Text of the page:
The Effect of Minimum Wage on Employment
Studying the minimum wage effects has been a matter of interest for many economist, since there are interesting economic effects of the minimum wage. Economist focused on finding what kind of effects the minimum wage has on employment. Although the majority of them found adverse employment effects, the debate still has not reached an agreement. Economists first approach this question through the basic theory of a perfectly competitive labor market. However, Keynesian school criticized it. For Lebanon, the minimum wage is almost 45 years old; knowing that minimum wage is the minimum wage an employer can lawfully pay hired person. Until today, not all employees are paid below the minimum wage. The minimum wage declared in Lebanon with the Labor Law of 1967. It is not indexed to inflation, increases only through new legislation that took place especially in the period from 1993 to 2013, and now it stands at 675,000 per month. Although Lebanese employers can adapt to the changes in a few years, it is expected that the law will have a major influence on the labor market. However, due to the lack of research on a Lebanese case study and the fact that the literature does not provide an unambiguous answer concerning the minimum wage effect, it is hard to predict the results. In order to make the possible conclusions concerning what might happen in Lebanon after its new minimum wage law enacted in coming years, this dissertation will study the effect of minimum wage increase on employment at macro-level using time-series data for the annual observation period lasted from 1993 till 2013.After theoretical literature revision on minimum wage and discussion over stylized facts on the labor market in Lebanon, an econometric model based on ordinary least square regression method was built up. It’s consisting of the minimum wage and most independent variable that affected the economy to analyze the effect of the minimum wage on the employment. Results reveal that the minimum wage has a positive effect on employment. However, due to the limited data, the effect of minimum wage increases on the Lebanese labor market remains a conundrum.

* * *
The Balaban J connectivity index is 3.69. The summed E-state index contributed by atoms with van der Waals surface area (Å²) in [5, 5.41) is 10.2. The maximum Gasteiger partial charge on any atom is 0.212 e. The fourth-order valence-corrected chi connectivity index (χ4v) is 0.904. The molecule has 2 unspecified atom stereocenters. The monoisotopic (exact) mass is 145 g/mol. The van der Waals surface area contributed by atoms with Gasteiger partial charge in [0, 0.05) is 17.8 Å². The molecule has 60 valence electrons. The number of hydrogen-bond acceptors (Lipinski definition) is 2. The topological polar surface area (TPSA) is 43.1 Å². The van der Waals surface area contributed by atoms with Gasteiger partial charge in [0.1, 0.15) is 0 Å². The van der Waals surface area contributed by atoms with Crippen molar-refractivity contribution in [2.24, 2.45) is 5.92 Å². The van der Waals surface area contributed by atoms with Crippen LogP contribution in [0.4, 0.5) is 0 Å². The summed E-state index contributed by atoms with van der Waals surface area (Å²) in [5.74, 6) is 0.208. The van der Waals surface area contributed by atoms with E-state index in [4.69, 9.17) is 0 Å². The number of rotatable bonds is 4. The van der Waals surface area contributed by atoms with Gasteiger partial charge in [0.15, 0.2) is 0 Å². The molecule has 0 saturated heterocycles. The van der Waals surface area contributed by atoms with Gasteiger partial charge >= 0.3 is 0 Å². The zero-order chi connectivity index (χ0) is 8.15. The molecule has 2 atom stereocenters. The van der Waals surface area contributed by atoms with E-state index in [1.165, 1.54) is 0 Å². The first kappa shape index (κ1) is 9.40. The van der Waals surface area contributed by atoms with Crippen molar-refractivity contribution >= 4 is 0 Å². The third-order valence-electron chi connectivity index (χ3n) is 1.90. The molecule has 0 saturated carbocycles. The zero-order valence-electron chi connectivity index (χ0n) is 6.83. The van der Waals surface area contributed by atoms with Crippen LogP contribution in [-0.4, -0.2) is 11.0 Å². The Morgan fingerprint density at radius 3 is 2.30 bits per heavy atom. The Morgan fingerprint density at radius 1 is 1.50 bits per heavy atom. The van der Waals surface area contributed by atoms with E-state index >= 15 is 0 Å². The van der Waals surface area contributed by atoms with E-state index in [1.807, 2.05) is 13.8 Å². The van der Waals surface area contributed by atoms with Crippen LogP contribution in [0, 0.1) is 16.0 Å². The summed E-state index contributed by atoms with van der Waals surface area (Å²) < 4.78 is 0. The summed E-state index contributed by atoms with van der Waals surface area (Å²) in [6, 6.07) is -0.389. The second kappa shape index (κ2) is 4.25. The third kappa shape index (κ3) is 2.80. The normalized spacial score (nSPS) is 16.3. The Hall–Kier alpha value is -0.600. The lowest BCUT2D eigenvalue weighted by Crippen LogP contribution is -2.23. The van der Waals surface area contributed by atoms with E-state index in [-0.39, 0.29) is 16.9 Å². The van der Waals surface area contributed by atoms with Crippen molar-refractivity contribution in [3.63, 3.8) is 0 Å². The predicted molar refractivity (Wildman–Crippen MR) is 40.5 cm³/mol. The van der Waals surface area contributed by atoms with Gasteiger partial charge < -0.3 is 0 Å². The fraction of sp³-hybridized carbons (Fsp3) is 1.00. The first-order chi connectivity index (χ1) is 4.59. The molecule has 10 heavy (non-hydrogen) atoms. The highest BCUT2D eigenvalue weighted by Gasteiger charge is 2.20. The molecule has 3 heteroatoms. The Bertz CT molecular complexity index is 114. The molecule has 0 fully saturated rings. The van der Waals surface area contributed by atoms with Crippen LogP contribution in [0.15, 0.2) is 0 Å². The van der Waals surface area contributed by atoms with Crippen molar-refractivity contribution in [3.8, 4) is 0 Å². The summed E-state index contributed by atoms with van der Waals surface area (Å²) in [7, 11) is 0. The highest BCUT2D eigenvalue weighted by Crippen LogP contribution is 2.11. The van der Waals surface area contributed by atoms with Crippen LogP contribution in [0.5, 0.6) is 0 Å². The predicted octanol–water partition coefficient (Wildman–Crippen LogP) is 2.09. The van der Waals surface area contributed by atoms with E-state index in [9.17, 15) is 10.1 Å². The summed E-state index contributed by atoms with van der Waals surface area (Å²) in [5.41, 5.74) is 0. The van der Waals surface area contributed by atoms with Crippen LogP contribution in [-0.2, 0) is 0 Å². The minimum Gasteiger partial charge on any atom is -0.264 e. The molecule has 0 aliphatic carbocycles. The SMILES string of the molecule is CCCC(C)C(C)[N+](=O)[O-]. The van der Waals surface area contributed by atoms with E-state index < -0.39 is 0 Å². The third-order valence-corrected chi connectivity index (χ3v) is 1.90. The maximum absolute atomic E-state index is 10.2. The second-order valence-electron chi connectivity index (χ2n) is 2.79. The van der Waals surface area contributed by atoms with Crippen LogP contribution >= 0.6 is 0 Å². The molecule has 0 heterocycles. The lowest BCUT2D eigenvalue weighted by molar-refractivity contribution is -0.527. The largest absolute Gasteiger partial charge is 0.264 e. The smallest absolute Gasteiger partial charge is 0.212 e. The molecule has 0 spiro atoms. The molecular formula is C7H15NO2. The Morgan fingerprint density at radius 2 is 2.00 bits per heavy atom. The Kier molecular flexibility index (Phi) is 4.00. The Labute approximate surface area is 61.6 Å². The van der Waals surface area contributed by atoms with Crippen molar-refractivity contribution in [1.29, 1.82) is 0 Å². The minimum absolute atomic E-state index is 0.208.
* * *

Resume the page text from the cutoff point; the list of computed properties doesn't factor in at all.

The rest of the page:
Maggie Jamal Houshaimi
Prof. Iman Attia & Dr. Abdallah Nassereddine